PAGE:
Each of the volunteers qualified to participate in the study was informed in detail about:
  • Research schedule and research procedures,
  • Voluntary participation in the study and the possibility of resigning from further participation at any time of its duration, or not consenting to the use of their results in scientific works,
  • Anonymity of results that will be used only for scientific purposes.
All participants signed a written informed consent form, and the study was conducted in accordance with the Helsinki Declaration. The protocol was approved by the Bioethics Committee of the Pomeranian Medical University (KB-0012/34/15).
Inclusion criteria: Age ≥18 years, diagnosed by a neurologist with multiple sclerosis, functional status assessed on the EDSS scale by a neurologist at <6 points, and no iron supplementation. People who declared iron supplementation and whose functional state did not allow for independent walking (>6 points on the EDSS scale) were not included in the study. Women who were in the perimenstrual period on the day of the study were also not included in the research.
The study group consisted of 90 people (62 women and 28 men) with a diagnosis of multiple sclerosis, aged 19–67 years. The average duration of disease in the study group was 8.22 (6.21), (median, Me = 6) years. On average, the women had had the condition for one year longer than the men. Among both women and men, the time since the diagnosis fell in the range of 3–12 years (Me = 7 years for women and 6 years for men). A substantial majority of participants (78%) had the relapsing-remitting form of multiple sclerosis (RRMS) (48 women and 22 men). The secondary-progressive type (SPMS) was found in 14 people (8 women and 6 men), and the primary-progressive type (PPMS) affected only 6 women and not a single man. On the Expanded Disability Status Scale (EDSS), the participants’ median score was 3 points. More than 90% of the participants (57 women and 26 men) scored no more than 3.5 points.

2.2. Biochemical Determination of Blood

In the course of the study, on an empty stomach after a 15-min rest, a single venous blood sample was collected from the antecubital vein in each person, for the purposes of blood cell count determination (8% K3 EDTA solution) and obtaining serum (tubes coated with coagulation activator) using the VACUETTE evacuated blood collection system. The following parameters were determined in blood serum: Iron concentration [µg/dL], UIBC (unsaturated iron binding capacity) [µg/dL], TIBC (total iron binding capacity) [µg/dL], transferrin saturation [%], transferrin [mg/dL], and ferritin [μg/L].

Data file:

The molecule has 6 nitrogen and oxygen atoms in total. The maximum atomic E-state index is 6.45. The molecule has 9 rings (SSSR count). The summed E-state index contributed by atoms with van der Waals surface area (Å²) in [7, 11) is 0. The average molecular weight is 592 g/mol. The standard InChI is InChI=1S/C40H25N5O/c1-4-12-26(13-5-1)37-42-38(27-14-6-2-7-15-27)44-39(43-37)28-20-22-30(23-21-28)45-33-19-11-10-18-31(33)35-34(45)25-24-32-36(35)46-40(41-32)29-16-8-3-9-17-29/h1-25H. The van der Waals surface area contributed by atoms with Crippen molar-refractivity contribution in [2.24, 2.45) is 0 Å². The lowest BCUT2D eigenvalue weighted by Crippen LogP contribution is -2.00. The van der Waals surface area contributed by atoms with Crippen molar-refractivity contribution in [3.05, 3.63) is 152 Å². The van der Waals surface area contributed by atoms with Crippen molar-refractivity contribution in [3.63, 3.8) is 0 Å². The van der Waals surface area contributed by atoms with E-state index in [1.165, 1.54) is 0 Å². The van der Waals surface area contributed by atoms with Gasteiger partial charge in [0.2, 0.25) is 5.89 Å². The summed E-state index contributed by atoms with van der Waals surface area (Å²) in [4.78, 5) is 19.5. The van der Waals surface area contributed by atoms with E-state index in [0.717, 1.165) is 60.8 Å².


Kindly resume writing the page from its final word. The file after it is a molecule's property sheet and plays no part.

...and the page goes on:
2.3. Questionnaire Surveys

Data on chronic fatigue syndrome, depressive symptoms, and quality of life were collected using the diagnostic survey method, with appropriate standardized questionnaire surveys.
The severity of fatigue was evaluated using the Fatigue Severity Scale (FSS), which is currently one of the most frequently used inventories for measuring fatigue. The scale contains nine simple statements concerning one’s functioning over the past week, and the patients are asked to rate each one on a scale from 1—“strongly disagree” to 7—“strongly agree”. The statements included in the questionnaire cover the effects of fatigue on various aspects of daily living, related to both mental and physical functioning. The final score is the arithmetic mean of the points scored in individual items. The following classification was adopted in the interpretation of the scores: No fatigue (FSS ≤ 4.0 pts), borderline fatigue (4.0 pts < FSS < 5.0 pts), and fatigue (FSS ≥ 5.0 pts) [24,25]. Cronbach’s alpha for the Polish version of FSS = 0.89 [26].
The intensity of depression was evaluated using the Beck Depression Inventory (BDI-II), which is designed to measure the severity of depressive symptoms, especially to detect depression in screening studies of larger populations, but it may also be used for assessing the progression of depressive disorders and measuring response in the course of treatment. The majority of symptoms included in BDI-II reflect the diagnostic criteria for depression according to the DSM-IV. The inventory contains 21 items representative of individual symptoms of depression, the severity of which is rated on a 4-point scale. The total score is the sum of points scored for all 21 symptoms. The highest possible score is 63 points. A score of 0–9 points is categorised as no depression, 10–19 points is mild depression, 20–25 points is moderate depression, and 26–63 points is severe depression [27]. Cronbach’s alpha for the Polish version of BDI_II = 0.93 for healthy people, and 0.95 for people with depressive disorders [28].